We humans make our own social relations and are the only ones who can change them, but our existence is a struggle against our own self-negation. The contradictory and contested process of fetishisation forms ‘common sense’ in our society and explains why many of us accept poverty and misery. Change becomes just a dream, a deviation from the way ‘things are’. “Possibilities are torn from us and we are left with a ‘we are’: identification” (a concept he has borrowed from Theodor Adorno). But it is a contested, schizophrenic identification: “If fetishism were an accomplished fact … then there is no way we could criticise fetishism.” Our everyday existence is a series of struggles, hidden and open, violent and suppressed, conscious and unconscious. “We are not a sleeping beauty, a humanity frozen in our alienation until our prince-party comes to kiss us, we live rather in constant struggle to free ourselves from the witches curse.” Any radical social change must therefore be anti-fetishistic in its approach, but the very opposite of fetishism is precisely the “dark void” which cannot be seen or plotted, the path we make by treading, the questions we ask in asking itself.

Holloway strives to reveal the contradictions of our everyday existence. His aim is to “strengthen the scream, to make it more strident”, not to guide or emasculate it, to make a ‘pure’ movement, as past radicals believed. He makes a clear, and in my view largely successful, attempt to put this as the central argument of his book, though he does seem to miss the glaring contradiction that capitalist society has brought great advances as well as great misery, and that it is precisely this antagonism which gives us the potential to “blast open the continuum of history,” especially if, as Holloway insists, history is contingent and without guarantees.

Such paradoxes and contradictions are not surprising from someone with such admiration for the Zapatista rebellion in Chiapas. Its influence on Holloway’s style is clear, and contrasts with the historical grounding of Karl Marx’s writings. The book is not prescriptive—to the point of frustration, I don’t mind admitting—but it does have an awareness of its own relationship with the reader, a Mephistophelean quality. Holloway doesn’t simply tell us his argument and leave it there, he invites criticism and makes ironic gestures towards his own positions: “‘Romantic’—‘Noble, but not very realistic’—‘We have to deal with the reality of class struggle …’” anticipating disapproval that (true to form) has arisen from the Old Guard dinosaurs and dogmatists. Alas, the point is not to “swell the ranks of the militants”, but to be “ordinary, therefore rebellious.” Indeed, “there is nothing special about our critique of capitalism … our scream and our criticism are perfectly ordinary.”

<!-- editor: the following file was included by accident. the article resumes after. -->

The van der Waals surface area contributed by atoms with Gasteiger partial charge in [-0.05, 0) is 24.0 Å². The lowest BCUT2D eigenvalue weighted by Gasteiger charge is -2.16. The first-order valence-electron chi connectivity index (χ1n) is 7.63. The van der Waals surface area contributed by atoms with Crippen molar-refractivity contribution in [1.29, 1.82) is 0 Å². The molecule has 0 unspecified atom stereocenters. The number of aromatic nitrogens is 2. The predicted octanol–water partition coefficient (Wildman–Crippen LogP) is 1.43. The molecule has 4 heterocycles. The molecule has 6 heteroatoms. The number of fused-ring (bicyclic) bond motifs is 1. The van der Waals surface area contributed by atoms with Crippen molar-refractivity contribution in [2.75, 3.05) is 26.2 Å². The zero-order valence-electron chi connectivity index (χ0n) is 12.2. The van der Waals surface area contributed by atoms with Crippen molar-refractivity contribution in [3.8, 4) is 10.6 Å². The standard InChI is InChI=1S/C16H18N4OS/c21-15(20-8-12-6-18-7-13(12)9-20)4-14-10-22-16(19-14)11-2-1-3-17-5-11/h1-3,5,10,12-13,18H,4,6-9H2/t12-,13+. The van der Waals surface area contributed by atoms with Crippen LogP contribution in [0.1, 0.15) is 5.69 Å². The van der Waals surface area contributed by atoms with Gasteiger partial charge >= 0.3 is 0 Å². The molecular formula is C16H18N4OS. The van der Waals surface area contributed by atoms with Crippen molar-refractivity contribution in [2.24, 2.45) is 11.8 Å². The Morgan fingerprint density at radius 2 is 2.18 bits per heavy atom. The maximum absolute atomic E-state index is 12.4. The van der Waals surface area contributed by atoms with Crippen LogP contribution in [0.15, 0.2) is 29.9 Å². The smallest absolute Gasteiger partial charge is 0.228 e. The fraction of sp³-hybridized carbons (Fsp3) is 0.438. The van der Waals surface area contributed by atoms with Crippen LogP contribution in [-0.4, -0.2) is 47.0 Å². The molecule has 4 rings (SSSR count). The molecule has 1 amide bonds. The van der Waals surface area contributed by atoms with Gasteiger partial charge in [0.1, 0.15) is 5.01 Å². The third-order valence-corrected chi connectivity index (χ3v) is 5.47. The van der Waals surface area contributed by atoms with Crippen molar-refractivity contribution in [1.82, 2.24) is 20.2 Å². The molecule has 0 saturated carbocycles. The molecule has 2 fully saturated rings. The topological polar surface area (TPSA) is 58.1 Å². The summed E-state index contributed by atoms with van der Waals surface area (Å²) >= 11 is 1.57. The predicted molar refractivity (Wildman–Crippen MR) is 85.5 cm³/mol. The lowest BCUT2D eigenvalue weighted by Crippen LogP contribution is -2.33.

We do not know how to proceed other than with what the movement spews forth itself, for the seeds of the alternative society grow in the relationships built by our non-hierarchical free self-activity, our ‘anti-power’. Following the anti-identitarianism of Adorno, we should not rely on the ‘working class’ as agents of this process, because the most important aspect of our struggle is our desire to break free from such classifications: our struggles are about moving beyond class, “we are and are not working class.” To begin from the definitions imposed on us means implicitly to accept them. Instead of telling others where they should go, we should learn to listen and think in terms of these contradictions.

This is not a cop-out. It does not mean that we should justify everything done in the name of anti-capitalism, that the movement can do no wrong or that we cannot criticize it. Quite the opposite: it entails a negative, questioning movement which instead of plotting a direct course of social change, moves like ripples in water, ever outward. “It seems an empty answer,” he writes with typical flourish:

“Our training tells us to look for a positive force as the substance of hope, but what we have found is more like Fichte’s ‘dark void’: non-identity, a god who says not ‘I am who I am’, but ‘We are not who we are, and we are who we are not.’ That is what is disturbing about this whole argument: we want a positive force to hold on to, and all that this argument seems to offer is the negative void of non-identity.”

Even when “the conditions for a power-free society are created it will always be necessary to struggle against the recrudescence of power-over.” For revolution is a question, and the book finishes where it begins, with us—though, in a brilliant twist, it has no ‘ending’ as such. Only we can make the ‘answers’. No one said it was easy!

If we follow the dictum of Marx and submit everything to “ruthless criticism”, we must also include in this the very categories of Marxism itself. Indeed, the book is suffused with (constructive) criticism of traditional Marxism, the Frankfurt School and autonomist class composition theory, including the latest work of Hardt and Negri. If history “weighs like a nightmare on the mind of the living” we must assume that this also applies to the history of Marxism itself. John Holloway’s book—more Paris Manuscripts than Kapital—is a rich and thoughtful, provocative and sometimes frustrating work. It invites criticism, but is an ultimately admirable and compelling attempt to move the debate forwards and upwards.

Now, if we could just figure out how to do it …

Change the World is available from Pluto 

Barry Marshall
Tuesday, December 3 2002, 04:19 PM

Copyright © 2002 by Barry Marshall. All rights reserved. Permission to link to this site is granted.